OUP user menu

Diagnosis of cell death induced by methylglyoxal, a metabolite derived from glycolysis, in Saccharomyces cerevisiae

Kazuhiro Maeta, Kaoru Mori, Yoshifumi Takatsume, Shingo Izawa, Yoshiharu Inoue
DOI: http://dx.doi.org/10.1016/j.femsle.2004.11.046 87-92 First published online: 1 February 2005


Methylglyoxal (MG) is a ubiquitous metabolite derived from glycolysis; however, this aldehyde kills all types of cell. We analyzed the properties of MG-induced cell death of the budding yeast Saccharomyces cerevisiae. The MCA1 gene encodes a caspase homologue that is involved in H2O2-induced apoptosis in yeast, although the disruption of MCA1 did not repress sensitivity to MG. In addition, the intracellular oxidation level did not increase under conditions in which MG kills the cell. Furthermore, the disruption of genes encoding antioxidant enzymes did not affect the susceptibility to MG. Here, we demonstrate that yeast cells killed by MG do not exhibit the characteristics of apoptosis in a TUNEL assay or an annexin V staining, but show those of necrosis upon propidium iodide staining. We demonstrate that MG at high concentrations provokes necrotic cell death without the generation of reactive oxygen species in S. cerevisiae.

  • Methylglyoxal
  • Yeast
  • Cell death
  • Necrosis
  • Reactive oxygen species

1 Introduction

Methylglyoxal (MG, CH3COCHO), a typical 2-oxoaldehyde, is a ubiquitous metabolite derived from glycolysis. The major source of MG in eukaryotic cells is a β-elimination reaction carried out by triosephosphate isomerase, a glycolytic enzyme [1,2]. Although a natural metabolite, MG reacts with macromolecules such as DNA, RNA and protein and subsequently disrupts cellular functions [3,4]. In fact, the overloading of MG has been demonstrated to kill all types of cells (for a review, see [3,4]). For example, MG induced apoptosis in Jurkat cells [5], but MOLT-4, HeLa and COS-7 cells died following MG treatment without exhibiting the apoptotic phenotype [6].

We have studied the metabolic route of MG using the budding yeast Saccharomyces cerevisiae as a model to gain insights into the physiological roles of MG, and found that MG is mainly metabolized to lactic acid through a glyoxalase system consisting of glyoxalase I and glyoxalase II. The former enzyme catalyzes the conversion of MG to S-d-lactoylglutathione in the presence of glutathione, while the latter hydrolyzes the glutathione thiol ester to d-lactic acid and glutathione. MG is also metabolized to lactic acid by a reduction/oxidation pathway, i.e., MG is reduced to l-lactaldehyde by NADPH-dependent methylglyoxal reductase and then oxidized to l-lactic acid by NAD+-dependent lactaldehyde dehydrogenase [7]. Although S. cerevisiae possesses two different metabolic routes from MG to lactic acid, yeast cells are most likely to use the glyoxalase system as the major metabolic pathway for this aldehyde, because a glyoxalase I-deficient (glo1Δ) mutant was hypersensitive to MG [8,9], but a methylglyoxal reductase-deficient mutant (gre2Δ) [10] was not [Maeta, K., Izawa, S. and Inoue, Y., unpublished data]. Additionally, a glyoxalase II-deficient (glo2Δ) mutant also exhibited sensitivity to MG [11].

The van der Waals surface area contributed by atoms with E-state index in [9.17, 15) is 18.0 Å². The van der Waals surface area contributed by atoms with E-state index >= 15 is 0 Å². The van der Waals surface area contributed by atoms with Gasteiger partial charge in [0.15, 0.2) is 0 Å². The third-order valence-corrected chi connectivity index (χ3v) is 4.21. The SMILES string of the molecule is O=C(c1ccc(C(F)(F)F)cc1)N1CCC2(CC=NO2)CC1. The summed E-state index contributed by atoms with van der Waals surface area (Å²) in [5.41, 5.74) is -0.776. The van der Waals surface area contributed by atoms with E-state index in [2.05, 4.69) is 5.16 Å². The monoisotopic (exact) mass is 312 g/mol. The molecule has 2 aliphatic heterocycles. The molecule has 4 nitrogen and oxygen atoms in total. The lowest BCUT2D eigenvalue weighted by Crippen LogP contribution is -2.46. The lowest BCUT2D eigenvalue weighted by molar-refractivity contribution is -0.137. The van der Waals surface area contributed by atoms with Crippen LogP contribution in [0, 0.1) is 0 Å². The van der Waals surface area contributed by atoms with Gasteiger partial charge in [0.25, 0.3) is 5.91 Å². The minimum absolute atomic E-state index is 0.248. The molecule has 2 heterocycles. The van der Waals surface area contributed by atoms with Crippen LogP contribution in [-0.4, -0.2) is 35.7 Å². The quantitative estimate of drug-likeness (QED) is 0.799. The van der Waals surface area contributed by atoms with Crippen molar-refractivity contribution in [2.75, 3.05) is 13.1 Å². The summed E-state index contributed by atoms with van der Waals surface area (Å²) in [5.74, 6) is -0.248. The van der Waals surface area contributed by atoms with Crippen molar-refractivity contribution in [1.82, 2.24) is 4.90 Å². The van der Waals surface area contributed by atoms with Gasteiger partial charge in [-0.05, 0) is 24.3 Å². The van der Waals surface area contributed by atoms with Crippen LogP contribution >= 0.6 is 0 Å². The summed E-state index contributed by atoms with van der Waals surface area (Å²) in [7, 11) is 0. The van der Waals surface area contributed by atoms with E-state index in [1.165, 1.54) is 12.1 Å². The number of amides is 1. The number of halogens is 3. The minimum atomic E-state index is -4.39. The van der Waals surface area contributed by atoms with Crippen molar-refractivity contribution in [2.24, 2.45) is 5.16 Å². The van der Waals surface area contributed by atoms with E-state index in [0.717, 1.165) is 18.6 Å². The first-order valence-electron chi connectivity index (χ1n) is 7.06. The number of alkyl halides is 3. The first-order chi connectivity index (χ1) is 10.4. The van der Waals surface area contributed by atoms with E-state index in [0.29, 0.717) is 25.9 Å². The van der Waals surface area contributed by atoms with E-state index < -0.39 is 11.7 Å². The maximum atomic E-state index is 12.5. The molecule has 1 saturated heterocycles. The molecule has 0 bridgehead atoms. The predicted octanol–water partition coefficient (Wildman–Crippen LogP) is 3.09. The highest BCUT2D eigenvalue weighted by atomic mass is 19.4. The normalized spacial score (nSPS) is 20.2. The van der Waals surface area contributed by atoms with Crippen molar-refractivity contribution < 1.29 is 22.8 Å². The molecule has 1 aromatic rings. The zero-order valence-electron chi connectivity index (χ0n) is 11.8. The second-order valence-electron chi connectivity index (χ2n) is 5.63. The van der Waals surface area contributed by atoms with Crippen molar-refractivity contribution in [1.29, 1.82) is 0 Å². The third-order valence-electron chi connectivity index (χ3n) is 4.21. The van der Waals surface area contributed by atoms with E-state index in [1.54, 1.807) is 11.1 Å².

In the cell death of Jurkat cells induced by MG, the generation of reactive oxygen species (ROS) is preceded by apoptosis [5]. On the other hand, it has been reported that yeast cells killed by H2O2 exhibit the characteristics of apoptosis [12]. The MCA1 (also known as YCA1) gene encodes a metacaspase in yeast, which is involved in apoptosis induced by H2O2, and therefore, the disruption of MCA1 reduces susceptibility to H2O2 [13]. To obtain further insight into the physiological role of MG, we examined the MG-dependent cell death of S. cerevisiae.

2 Materials and methods

2.1 Strains and media